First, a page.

Writing yesterday about the importance of the tangible paper form of bookleteer reminded me of the ‘A Little Something About Me‘ project by Bev Carter carried out in 2007 – 2009 as part of Proboscis’ Generator Case Studies Residency Programme.
Bev wanted to make connections between her local school in England and the schoolchildren in Umulogho village, Imo state, Nigeria and the eBooks provided her with a way to do this.
The first eBook of the project, ‘A Little Something About Me‘, contained paintings, pictures and information by the students of the local school in Umulogho. The children were asked to write ‘a little something about me’ describing what learning meant to them, their hopes, fears, likes, dislikes etc. These eBooks were brought back to the UK and taken into Bev’s local school where the British children read and responded to the Umulogho eBooks helping to devise the questions for a second eBook called ‘Kedu? How Are You?‘ which was made online then printed out and sent out to Umologho early in 2008.
The ‘Kedu? How Are You?‘ eBook (Kedu means ‘How are you? in Igbo, the main language spoken in Umulogho Village) was designed as a notebook to be completed by the children in Umulogho, responding to questions asked about them and their lives by British schoolchildren. Filling in the eBook also enabled the children of Umulogho to ask questions of the children in Watford such as ‘what seasons do you have in England?’ and ‘what religions do you have?’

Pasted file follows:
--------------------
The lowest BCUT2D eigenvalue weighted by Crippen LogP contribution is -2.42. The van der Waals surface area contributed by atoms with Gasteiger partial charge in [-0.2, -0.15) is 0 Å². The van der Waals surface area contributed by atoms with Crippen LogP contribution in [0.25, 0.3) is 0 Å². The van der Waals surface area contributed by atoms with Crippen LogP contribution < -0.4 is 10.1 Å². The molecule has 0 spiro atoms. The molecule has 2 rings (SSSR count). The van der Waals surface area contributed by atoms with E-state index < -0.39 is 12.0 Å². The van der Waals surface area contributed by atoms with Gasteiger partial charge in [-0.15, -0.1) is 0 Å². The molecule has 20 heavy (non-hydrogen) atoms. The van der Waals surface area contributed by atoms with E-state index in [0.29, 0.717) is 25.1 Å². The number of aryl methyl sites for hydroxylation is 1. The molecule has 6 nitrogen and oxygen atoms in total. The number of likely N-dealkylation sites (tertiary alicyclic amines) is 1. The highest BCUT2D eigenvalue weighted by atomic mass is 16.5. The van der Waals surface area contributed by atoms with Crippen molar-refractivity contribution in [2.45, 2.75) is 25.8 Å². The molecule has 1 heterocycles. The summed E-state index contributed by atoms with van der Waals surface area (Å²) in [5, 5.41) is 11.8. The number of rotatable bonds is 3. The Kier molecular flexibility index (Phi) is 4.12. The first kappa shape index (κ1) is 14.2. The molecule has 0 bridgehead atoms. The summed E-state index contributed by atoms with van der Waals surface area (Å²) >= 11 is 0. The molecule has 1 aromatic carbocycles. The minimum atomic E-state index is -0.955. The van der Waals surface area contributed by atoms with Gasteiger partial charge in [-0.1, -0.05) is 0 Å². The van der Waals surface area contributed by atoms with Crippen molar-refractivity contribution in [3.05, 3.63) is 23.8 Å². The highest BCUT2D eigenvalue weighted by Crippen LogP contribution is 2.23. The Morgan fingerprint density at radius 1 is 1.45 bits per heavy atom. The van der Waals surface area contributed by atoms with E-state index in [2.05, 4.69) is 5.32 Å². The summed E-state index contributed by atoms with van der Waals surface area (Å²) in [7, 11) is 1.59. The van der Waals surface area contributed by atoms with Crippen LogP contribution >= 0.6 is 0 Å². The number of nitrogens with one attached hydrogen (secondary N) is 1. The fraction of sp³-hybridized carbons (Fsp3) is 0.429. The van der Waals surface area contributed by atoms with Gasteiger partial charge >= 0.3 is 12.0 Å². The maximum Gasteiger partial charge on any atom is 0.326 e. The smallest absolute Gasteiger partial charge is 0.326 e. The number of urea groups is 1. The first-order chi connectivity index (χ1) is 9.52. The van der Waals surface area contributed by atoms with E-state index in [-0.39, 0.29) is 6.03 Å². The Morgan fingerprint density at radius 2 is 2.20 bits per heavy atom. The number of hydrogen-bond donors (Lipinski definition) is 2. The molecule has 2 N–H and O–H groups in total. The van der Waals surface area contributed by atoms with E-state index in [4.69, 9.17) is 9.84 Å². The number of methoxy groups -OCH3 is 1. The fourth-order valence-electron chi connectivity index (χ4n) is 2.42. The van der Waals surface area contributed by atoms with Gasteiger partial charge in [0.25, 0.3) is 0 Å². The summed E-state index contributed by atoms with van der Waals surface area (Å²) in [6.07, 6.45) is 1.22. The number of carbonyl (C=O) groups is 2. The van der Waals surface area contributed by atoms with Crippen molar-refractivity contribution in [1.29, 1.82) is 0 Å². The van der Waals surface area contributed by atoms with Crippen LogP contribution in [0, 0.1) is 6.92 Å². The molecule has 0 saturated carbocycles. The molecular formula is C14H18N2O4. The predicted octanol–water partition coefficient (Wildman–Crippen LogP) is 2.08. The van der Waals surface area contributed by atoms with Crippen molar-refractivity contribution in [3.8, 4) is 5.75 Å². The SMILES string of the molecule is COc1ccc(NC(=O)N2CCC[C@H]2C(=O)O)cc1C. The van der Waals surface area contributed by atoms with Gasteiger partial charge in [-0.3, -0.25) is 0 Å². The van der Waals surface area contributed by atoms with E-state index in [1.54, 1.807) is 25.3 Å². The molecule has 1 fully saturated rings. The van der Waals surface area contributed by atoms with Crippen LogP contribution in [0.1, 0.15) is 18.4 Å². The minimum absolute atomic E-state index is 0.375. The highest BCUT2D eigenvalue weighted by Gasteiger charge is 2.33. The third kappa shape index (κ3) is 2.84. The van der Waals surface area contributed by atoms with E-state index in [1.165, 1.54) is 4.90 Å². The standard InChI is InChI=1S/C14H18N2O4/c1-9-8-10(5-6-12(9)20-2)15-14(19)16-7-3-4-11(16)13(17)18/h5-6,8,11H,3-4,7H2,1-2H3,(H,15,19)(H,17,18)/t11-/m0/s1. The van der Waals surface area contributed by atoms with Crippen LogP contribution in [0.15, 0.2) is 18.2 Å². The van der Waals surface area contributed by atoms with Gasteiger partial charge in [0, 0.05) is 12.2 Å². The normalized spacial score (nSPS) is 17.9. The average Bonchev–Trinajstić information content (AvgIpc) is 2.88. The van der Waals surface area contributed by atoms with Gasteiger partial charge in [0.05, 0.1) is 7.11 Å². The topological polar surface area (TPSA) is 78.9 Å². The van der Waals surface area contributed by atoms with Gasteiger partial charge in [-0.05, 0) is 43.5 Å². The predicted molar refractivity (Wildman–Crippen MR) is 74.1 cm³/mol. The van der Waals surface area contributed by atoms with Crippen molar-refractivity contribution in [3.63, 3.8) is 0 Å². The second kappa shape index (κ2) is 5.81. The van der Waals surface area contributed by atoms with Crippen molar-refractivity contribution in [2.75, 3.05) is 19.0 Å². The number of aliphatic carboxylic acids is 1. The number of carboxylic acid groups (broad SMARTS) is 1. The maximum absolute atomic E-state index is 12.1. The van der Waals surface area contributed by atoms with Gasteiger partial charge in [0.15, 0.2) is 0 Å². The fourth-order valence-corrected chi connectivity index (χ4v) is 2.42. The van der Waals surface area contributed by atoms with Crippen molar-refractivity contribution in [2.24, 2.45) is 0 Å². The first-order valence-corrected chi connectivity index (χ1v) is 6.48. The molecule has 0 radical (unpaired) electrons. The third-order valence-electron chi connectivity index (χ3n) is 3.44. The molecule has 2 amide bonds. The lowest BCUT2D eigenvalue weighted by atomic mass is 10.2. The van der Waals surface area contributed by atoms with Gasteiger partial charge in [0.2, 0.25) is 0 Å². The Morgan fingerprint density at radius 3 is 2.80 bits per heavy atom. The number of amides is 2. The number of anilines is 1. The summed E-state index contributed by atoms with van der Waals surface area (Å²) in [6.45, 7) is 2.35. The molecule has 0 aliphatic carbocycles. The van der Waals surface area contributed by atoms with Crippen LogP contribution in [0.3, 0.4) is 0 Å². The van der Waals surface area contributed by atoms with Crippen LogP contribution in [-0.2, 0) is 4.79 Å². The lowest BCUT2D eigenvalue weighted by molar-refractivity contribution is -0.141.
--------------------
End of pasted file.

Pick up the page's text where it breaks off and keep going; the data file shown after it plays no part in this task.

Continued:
In October 2008 the completed Kedu eBooks were taken back to the school in Watford that had asked the original questions. The students were delighted to see the answers to their questions, such as ‘are there any crocodiles in the village stream?’ (some Umulogho students had seen some and others hadn’t) and got the students talking about the differences between the everyday lives of the Umulogho children and their own – for example, what time they wake up in the morning and what they do before school as most students in Umulogho were awake by 5.30 am and had gone to the village stream and back to collect water before going to school.
Even though the school in Umulogho doesn’t yet have a computer or internet access, it was still possible to send and receive paper copies of the eBooks, and by scanning in the completed eBooks the results could be shared online. In this way a conversation was able to be held across continents, cultures and technological formats.
Read more about the project and download the Umulogho eBooks at diffusion.org.uk